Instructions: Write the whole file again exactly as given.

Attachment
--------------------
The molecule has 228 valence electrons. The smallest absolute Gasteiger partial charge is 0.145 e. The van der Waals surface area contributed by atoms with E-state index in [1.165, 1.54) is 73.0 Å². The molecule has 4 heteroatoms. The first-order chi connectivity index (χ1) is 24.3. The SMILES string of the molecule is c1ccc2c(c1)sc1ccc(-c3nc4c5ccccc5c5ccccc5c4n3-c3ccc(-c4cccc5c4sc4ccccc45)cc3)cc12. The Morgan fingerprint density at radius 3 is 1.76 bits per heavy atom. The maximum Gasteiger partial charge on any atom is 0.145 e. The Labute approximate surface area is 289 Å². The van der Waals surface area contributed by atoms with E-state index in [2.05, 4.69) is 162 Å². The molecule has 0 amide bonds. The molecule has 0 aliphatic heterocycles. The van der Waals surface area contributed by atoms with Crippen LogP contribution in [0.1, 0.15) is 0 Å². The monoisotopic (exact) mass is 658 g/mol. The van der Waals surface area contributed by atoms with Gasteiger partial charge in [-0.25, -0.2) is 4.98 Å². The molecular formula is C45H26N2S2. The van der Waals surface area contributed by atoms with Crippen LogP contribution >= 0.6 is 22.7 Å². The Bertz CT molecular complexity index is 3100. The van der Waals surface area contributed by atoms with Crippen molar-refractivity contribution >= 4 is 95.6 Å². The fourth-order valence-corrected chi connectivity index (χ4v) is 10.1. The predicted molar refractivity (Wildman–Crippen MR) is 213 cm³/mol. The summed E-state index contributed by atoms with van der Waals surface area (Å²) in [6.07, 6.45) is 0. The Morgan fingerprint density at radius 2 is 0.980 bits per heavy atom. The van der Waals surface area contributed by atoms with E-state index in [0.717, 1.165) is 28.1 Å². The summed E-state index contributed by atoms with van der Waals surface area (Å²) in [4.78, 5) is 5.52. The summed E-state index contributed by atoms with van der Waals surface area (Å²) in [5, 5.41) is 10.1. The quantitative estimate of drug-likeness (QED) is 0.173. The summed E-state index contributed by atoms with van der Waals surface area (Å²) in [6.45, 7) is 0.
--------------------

The molecule has 228 valence electrons. The smallest absolute Gasteiger partial charge is 0.145 e. The van der Waals surface area contributed by atoms with E-state index in [1.165, 1.54) is 73.0 Å². The molecule has 4 heteroatoms. The first-order chi connectivity index (χ1) is 24.3. The SMILES string of the molecule is c1ccc2c(c1)sc1ccc(-c3nc4c5ccccc5c5ccccc5c4n3-c3ccc(-c4cccc5c4sc4ccccc45)cc3)cc12. The Morgan fingerprint density at radius 3 is 1.76 bits per heavy atom. The maximum Gasteiger partial charge on any atom is 0.145 e. The Labute approximate surface area is 289 Å². The van der Waals surface area contributed by atoms with E-state index in [2.05, 4.69) is 162 Å². The molecule has 0 amide bonds. The molecule has 0 aliphatic heterocycles. The van der Waals surface area contributed by atoms with Crippen LogP contribution in [0.1, 0.15) is 0 Å². The monoisotopic (exact) mass is 658 g/mol. The van der Waals surface area contributed by atoms with Gasteiger partial charge in [-0.25, -0.2) is 4.98 Å². The molecular formula is C45H26N2S2. The van der Waals surface area contributed by atoms with Crippen LogP contribution >= 0.6 is 22.7 Å². The Bertz CT molecular complexity index is 3100. The van der Waals surface area contributed by atoms with Crippen molar-refractivity contribution >= 4 is 95.6 Å². The fourth-order valence-corrected chi connectivity index (χ4v) is 10.1. The predicted molar refractivity (Wildman–Crippen MR) is 213 cm³/mol. The summed E-state index contributed by atoms with van der Waals surface area (Å²) in [6.07, 6.45) is 0. The Morgan fingerprint density at radius 2 is 0.980 bits per heavy atom. The van der Waals surface area contributed by atoms with E-state index in [0.717, 1.165) is 28.1 Å². The summed E-state index contributed by atoms with van der Waals surface area (Å²) in [4.78, 5) is 5.52. The summed E-state index contributed by atoms with van der Waals surface area (Å²) in [5, 5.41) is 10.1. The quantitative estimate of drug-likeness (QED) is 0.173. The summed E-state index contributed by atoms with van der Waals surface area (Å²) in [6.45, 7) is 0.